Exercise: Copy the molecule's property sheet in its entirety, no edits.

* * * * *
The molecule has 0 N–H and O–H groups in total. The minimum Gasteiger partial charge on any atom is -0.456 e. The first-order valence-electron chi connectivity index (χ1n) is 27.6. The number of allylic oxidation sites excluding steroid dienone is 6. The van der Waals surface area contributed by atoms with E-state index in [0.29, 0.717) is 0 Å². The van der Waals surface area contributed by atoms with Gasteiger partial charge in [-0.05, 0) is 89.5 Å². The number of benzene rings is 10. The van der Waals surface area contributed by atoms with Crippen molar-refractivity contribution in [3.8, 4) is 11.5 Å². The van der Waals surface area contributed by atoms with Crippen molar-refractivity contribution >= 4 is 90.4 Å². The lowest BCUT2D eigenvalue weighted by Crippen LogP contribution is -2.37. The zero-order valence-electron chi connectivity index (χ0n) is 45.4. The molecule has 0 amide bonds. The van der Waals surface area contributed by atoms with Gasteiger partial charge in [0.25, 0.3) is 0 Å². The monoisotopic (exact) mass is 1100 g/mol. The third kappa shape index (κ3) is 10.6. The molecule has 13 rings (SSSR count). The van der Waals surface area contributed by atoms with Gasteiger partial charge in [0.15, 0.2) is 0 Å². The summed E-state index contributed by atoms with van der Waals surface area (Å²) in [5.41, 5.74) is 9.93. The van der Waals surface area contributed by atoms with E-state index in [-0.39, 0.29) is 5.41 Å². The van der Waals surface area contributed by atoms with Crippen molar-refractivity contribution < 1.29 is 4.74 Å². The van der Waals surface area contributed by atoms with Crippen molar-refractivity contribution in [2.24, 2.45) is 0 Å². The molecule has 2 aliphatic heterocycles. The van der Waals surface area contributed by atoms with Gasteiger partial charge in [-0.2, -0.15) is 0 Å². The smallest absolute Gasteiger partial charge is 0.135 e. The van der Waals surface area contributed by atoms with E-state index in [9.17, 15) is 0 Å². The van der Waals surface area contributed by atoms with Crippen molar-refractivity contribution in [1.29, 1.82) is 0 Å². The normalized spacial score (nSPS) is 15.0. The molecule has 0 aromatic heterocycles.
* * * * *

The molecule has 0 N–H and O–H groups in total. The minimum Gasteiger partial charge on any atom is -0.456 e. The first-order valence-electron chi connectivity index (χ1n) is 27.6. The number of allylic oxidation sites excluding steroid dienone is 6. The van der Waals surface area contributed by atoms with E-state index in [0.29, 0.717) is 0 Å². The van der Waals surface area contributed by atoms with Gasteiger partial charge in [-0.05, 0) is 89.5 Å². The number of benzene rings is 10. The van der Waals surface area contributed by atoms with Crippen molar-refractivity contribution in [3.8, 4) is 11.5 Å². The van der Waals surface area contributed by atoms with Crippen molar-refractivity contribution >= 4 is 90.4 Å². The lowest BCUT2D eigenvalue weighted by Crippen LogP contribution is -2.37. The zero-order valence-electron chi connectivity index (χ0n) is 45.4. The molecule has 0 amide bonds. The van der Waals surface area contributed by atoms with Gasteiger partial charge in [0.25, 0.3) is 0 Å². The monoisotopic (exact) mass is 1100 g/mol. The third kappa shape index (κ3) is 10.6. The molecule has 13 rings (SSSR count). The van der Waals surface area contributed by atoms with Gasteiger partial charge in [0.15, 0.2) is 0 Å². The summed E-state index contributed by atoms with van der Waals surface area (Å²) in [5.41, 5.74) is 9.93. The van der Waals surface area contributed by atoms with E-state index in [-0.39, 0.29) is 5.41 Å². The van der Waals surface area contributed by atoms with Crippen molar-refractivity contribution < 1.29 is 4.74 Å². The van der Waals surface area contributed by atoms with Crippen molar-refractivity contribution in [2.24, 2.45) is 0 Å². The molecule has 2 aliphatic heterocycles. The van der Waals surface area contributed by atoms with Gasteiger partial charge in [-0.2, -0.15) is 0 Å². The smallest absolute Gasteiger partial charge is 0.135 e. The van der Waals surface area contributed by atoms with E-state index in [9.17, 15) is 0 Å². The van der Waals surface area contributed by atoms with Crippen molar-refractivity contribution in [1.29, 1.82) is 0 Å². The normalized spacial score (nSPS) is 15.0. The molecule has 0 aromatic heterocycles.